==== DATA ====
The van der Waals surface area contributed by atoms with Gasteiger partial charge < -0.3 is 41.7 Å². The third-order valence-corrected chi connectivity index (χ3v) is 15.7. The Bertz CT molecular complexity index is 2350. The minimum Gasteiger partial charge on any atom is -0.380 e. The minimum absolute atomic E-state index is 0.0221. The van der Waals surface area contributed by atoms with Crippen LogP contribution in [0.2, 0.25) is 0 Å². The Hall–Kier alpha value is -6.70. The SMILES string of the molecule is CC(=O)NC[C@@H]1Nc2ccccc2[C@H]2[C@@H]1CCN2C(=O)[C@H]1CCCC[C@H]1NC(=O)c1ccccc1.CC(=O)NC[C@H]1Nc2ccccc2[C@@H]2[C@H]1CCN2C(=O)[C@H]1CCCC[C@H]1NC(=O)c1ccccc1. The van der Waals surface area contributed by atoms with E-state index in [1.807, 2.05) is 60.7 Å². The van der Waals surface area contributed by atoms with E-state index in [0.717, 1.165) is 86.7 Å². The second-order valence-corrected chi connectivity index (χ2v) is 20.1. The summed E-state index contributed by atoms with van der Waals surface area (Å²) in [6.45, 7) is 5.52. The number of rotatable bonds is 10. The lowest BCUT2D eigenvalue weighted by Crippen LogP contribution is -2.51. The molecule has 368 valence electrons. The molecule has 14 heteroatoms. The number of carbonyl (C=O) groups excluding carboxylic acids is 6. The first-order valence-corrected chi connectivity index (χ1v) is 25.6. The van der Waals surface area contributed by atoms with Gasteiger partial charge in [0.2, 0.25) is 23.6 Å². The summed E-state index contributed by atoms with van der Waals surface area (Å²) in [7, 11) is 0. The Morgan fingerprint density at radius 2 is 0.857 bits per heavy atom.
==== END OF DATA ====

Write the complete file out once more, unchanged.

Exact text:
The van der Waals surface area contributed by atoms with Gasteiger partial charge < -0.3 is 41.7 Å². The third-order valence-corrected chi connectivity index (χ3v) is 15.7. The Bertz CT molecular complexity index is 2350. The minimum Gasteiger partial charge on any atom is -0.380 e. The minimum absolute atomic E-state index is 0.0221. The van der Waals surface area contributed by atoms with Crippen LogP contribution in [0.2, 0.25) is 0 Å². The Hall–Kier alpha value is -6.70. The SMILES string of the molecule is CC(=O)NC[C@@H]1Nc2ccccc2[C@H]2[C@@H]1CCN2C(=O)[C@H]1CCCC[C@H]1NC(=O)c1ccccc1.CC(=O)NC[C@H]1Nc2ccccc2[C@@H]2[C@H]1CCN2C(=O)[C@H]1CCCC[C@H]1NC(=O)c1ccccc1. The van der Waals surface area contributed by atoms with E-state index in [1.807, 2.05) is 60.7 Å². The van der Waals surface area contributed by atoms with E-state index in [0.717, 1.165) is 86.7 Å². The second-order valence-corrected chi connectivity index (χ2v) is 20.1. The summed E-state index contributed by atoms with van der Waals surface area (Å²) in [6.45, 7) is 5.52. The number of rotatable bonds is 10. The lowest BCUT2D eigenvalue weighted by Crippen LogP contribution is -2.51. The molecule has 368 valence electrons. The molecule has 14 heteroatoms. The number of carbonyl (C=O) groups excluding carboxylic acids is 6. The first-order valence-corrected chi connectivity index (χ1v) is 25.6. The van der Waals surface area contributed by atoms with Gasteiger partial charge in [0.2, 0.25) is 23.6 Å². The summed E-state index contributed by atoms with van der Waals surface area (Å²) in [7, 11) is 0. The Morgan fingerprint density at radius 2 is 0.857 bits per heavy atom.